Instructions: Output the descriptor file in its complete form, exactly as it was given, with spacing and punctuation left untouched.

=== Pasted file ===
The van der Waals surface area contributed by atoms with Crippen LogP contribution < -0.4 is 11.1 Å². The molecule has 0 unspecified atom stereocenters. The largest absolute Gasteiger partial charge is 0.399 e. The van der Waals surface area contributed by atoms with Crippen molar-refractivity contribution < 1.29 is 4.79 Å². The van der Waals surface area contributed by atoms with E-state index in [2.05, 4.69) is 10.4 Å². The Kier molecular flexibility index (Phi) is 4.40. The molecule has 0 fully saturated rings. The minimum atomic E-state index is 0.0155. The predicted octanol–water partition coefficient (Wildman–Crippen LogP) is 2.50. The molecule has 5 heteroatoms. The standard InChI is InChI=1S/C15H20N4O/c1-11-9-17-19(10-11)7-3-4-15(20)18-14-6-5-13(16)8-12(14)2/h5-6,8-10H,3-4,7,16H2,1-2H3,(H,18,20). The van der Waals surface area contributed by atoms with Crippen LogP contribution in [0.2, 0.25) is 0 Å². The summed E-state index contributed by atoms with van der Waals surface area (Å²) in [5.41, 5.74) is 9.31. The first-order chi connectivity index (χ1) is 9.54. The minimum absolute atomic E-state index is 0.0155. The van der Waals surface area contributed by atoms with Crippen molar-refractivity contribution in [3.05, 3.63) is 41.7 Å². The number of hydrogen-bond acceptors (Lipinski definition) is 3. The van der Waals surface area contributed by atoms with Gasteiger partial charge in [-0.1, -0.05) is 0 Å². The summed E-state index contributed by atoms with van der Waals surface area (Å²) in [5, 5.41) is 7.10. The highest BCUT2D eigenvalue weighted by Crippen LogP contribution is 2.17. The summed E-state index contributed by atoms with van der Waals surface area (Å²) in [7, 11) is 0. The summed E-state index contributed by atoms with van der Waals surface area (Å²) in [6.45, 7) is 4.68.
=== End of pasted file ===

The van der Waals surface area contributed by atoms with Crippen LogP contribution < -0.4 is 11.1 Å². The molecule has 0 unspecified atom stereocenters. The largest absolute Gasteiger partial charge is 0.399 e. The van der Waals surface area contributed by atoms with Crippen molar-refractivity contribution < 1.29 is 4.79 Å². The van der Waals surface area contributed by atoms with E-state index in [2.05, 4.69) is 10.4 Å². The Kier molecular flexibility index (Phi) is 4.40. The molecule has 0 fully saturated rings. The minimum atomic E-state index is 0.0155. The predicted octanol–water partition coefficient (Wildman–Crippen LogP) is 2.50. The molecule has 5 heteroatoms. The standard InChI is InChI=1S/C15H20N4O/c1-11-9-17-19(10-11)7-3-4-15(20)18-14-6-5-13(16)8-12(14)2/h5-6,8-10H,3-4,7,16H2,1-2H3,(H,18,20). The van der Waals surface area contributed by atoms with Crippen LogP contribution in [0.2, 0.25) is 0 Å². The summed E-state index contributed by atoms with van der Waals surface area (Å²) in [5.41, 5.74) is 9.31. The first-order chi connectivity index (χ1) is 9.54. The minimum absolute atomic E-state index is 0.0155. The van der Waals surface area contributed by atoms with Crippen molar-refractivity contribution in [3.05, 3.63) is 41.7 Å². The number of hydrogen-bond acceptors (Lipinski definition) is 3. The van der Waals surface area contributed by atoms with Gasteiger partial charge in [-0.1, -0.05) is 0 Å². The summed E-state index contributed by atoms with van der Waals surface area (Å²) in [5, 5.41) is 7.10. The highest BCUT2D eigenvalue weighted by Crippen LogP contribution is 2.17. The summed E-state index contributed by atoms with van der Waals surface area (Å²) in [7, 11) is 0. The summed E-state index contributed by atoms with van der Waals surface area (Å²) in [6.45, 7) is 4.68.